This page from GCHQ’s internal GCWiki, dated 27 May 2009 describes a system for querying mobile phone information acquired during port stops: see the Intercept article Airport Police Demanded An Activist’s Passwords. He Refused. Now He Faces Prison In The UK, 23 September 2017.
This extract from a 2009 GCHQ presentation includes a report on PRESTON, the agency’s programme for intercepting the communications of individuals or organisations who are subject to surveillance warrants. The report found that, in one six-month period, 97% of such communications had not been viewed by the authorities: see the Intercept article Facing Data Deluge, Secret U.K. Spying Report Warned of Intelligence Failure, 7 June 2016.
A post from the internal NSA newsletter SIDToday shows that, as of 2008, “narcotics traffickers were added to the Joint Prioritized Effects List (JPEL) for the first time”: see the Der Spiegel article Obama’s Lists: A Dubious History of Targeted Killings in Afghanistan, 28 December 2014.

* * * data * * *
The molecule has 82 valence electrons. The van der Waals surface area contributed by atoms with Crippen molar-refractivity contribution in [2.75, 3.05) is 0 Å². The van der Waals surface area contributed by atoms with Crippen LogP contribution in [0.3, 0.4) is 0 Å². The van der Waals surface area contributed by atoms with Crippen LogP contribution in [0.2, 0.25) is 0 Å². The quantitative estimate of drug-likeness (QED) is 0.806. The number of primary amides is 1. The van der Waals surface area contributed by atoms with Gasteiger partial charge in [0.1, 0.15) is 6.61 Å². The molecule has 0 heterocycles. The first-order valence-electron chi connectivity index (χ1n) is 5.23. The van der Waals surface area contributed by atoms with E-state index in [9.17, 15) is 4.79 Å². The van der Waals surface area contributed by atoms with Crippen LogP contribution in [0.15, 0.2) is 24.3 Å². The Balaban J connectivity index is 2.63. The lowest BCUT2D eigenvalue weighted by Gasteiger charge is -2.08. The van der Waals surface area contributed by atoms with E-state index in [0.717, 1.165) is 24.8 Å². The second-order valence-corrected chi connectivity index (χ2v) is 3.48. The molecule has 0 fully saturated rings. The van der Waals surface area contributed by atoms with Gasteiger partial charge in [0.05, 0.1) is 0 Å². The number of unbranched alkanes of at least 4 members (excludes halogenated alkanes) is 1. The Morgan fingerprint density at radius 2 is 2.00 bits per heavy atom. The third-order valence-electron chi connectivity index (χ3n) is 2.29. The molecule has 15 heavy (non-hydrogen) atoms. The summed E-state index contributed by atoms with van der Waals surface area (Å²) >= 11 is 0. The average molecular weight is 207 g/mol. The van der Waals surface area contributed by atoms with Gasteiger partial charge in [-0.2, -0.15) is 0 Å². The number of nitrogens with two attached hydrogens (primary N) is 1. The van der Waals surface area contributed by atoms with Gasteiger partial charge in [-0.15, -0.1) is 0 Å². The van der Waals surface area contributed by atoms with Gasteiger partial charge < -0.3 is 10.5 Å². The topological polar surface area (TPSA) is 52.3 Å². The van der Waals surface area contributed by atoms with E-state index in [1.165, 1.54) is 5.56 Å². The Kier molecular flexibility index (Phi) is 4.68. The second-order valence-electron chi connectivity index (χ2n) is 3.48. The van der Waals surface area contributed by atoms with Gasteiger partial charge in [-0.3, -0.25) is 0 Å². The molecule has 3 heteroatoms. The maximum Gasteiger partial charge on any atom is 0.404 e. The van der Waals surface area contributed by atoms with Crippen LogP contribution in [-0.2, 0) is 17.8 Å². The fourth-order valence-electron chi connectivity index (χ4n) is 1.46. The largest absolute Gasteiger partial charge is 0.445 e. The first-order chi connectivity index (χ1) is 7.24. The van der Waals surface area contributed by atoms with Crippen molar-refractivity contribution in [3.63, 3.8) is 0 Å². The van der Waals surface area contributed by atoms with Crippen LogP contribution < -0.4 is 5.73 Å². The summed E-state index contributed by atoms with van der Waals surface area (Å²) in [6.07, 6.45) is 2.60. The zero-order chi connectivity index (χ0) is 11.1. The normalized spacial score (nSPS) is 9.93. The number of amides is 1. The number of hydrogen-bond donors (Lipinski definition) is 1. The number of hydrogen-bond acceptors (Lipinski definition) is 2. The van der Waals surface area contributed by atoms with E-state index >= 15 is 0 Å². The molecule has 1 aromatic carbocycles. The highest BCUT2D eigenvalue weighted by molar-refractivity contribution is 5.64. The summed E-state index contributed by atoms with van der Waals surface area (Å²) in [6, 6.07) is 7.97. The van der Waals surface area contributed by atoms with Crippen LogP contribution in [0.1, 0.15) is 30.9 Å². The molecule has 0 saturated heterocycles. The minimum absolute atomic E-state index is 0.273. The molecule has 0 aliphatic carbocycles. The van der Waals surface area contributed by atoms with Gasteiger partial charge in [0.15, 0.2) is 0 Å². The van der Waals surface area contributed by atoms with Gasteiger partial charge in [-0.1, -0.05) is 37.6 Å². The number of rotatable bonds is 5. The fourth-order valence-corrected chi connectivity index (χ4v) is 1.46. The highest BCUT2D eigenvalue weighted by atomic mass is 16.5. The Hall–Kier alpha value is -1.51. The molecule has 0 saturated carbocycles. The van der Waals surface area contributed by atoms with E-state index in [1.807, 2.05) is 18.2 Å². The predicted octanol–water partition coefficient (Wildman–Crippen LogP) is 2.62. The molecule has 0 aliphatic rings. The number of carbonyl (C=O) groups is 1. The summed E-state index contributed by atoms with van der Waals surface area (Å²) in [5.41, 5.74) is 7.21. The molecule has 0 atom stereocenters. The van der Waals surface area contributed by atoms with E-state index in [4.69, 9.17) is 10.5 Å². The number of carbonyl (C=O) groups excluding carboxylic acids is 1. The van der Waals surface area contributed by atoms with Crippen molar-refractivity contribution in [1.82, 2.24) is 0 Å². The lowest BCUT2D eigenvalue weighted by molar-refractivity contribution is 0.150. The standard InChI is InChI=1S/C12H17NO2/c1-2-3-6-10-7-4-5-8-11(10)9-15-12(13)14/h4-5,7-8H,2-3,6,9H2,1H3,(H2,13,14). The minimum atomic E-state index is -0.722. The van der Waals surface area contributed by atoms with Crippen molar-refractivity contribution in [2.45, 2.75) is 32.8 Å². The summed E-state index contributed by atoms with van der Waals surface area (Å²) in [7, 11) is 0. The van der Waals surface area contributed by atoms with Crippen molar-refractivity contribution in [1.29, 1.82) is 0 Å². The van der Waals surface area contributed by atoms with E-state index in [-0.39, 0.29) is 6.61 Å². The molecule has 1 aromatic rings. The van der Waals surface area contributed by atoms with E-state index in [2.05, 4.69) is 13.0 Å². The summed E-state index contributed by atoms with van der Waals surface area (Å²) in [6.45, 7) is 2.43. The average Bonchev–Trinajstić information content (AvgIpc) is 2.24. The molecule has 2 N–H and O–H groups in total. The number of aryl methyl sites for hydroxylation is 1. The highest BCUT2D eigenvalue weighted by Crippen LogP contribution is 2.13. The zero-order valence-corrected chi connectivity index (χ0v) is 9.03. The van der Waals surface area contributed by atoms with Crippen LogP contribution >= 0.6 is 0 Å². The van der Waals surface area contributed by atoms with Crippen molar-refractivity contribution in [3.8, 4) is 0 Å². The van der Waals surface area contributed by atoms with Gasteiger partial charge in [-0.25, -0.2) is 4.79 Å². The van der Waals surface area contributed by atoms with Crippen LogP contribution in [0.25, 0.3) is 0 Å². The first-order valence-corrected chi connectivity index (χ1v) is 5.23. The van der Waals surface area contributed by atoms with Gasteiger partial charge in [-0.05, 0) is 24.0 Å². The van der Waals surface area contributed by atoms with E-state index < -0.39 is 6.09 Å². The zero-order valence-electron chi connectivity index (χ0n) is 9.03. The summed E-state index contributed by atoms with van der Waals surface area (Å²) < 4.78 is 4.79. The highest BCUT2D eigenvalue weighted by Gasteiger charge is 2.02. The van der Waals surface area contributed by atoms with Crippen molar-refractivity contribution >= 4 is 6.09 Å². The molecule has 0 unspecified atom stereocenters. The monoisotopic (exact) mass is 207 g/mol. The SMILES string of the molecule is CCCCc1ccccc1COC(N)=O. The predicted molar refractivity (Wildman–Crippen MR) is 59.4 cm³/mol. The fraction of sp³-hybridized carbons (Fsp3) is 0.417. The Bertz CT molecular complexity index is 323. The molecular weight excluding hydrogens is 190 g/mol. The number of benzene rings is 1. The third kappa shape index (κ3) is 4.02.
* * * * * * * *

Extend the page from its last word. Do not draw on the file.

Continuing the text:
On 10 December 2014 – human rights day – Edward Snowden appeared by video link at an event organised by Amnesty International, le Monde, Mediaparte and Arte in Paris. The event, which was simultaneously translated, marks the first time Edward Snowden has spoken live to an audience in France.
This GCHQ document from 2009 sets out surveillance priorities from a meeting of the G20’s Finance Ministers, which include the personal surveillance of the then Turkish Finance Minister Mehmet Simsek, who also holds UK and Turkish dual citizenship: see the Intercept article How the NSA Helped Turkey Kill Kurdish Rebels, 31 August 2014.
This slide from a presentation on PRISM describes access granted to GCHQ employees during the 2012 London Olympics: see the Intercept article British Spy Chiefs Secretly Begged to Play in NSA’s Data Pools, 30 April 2014.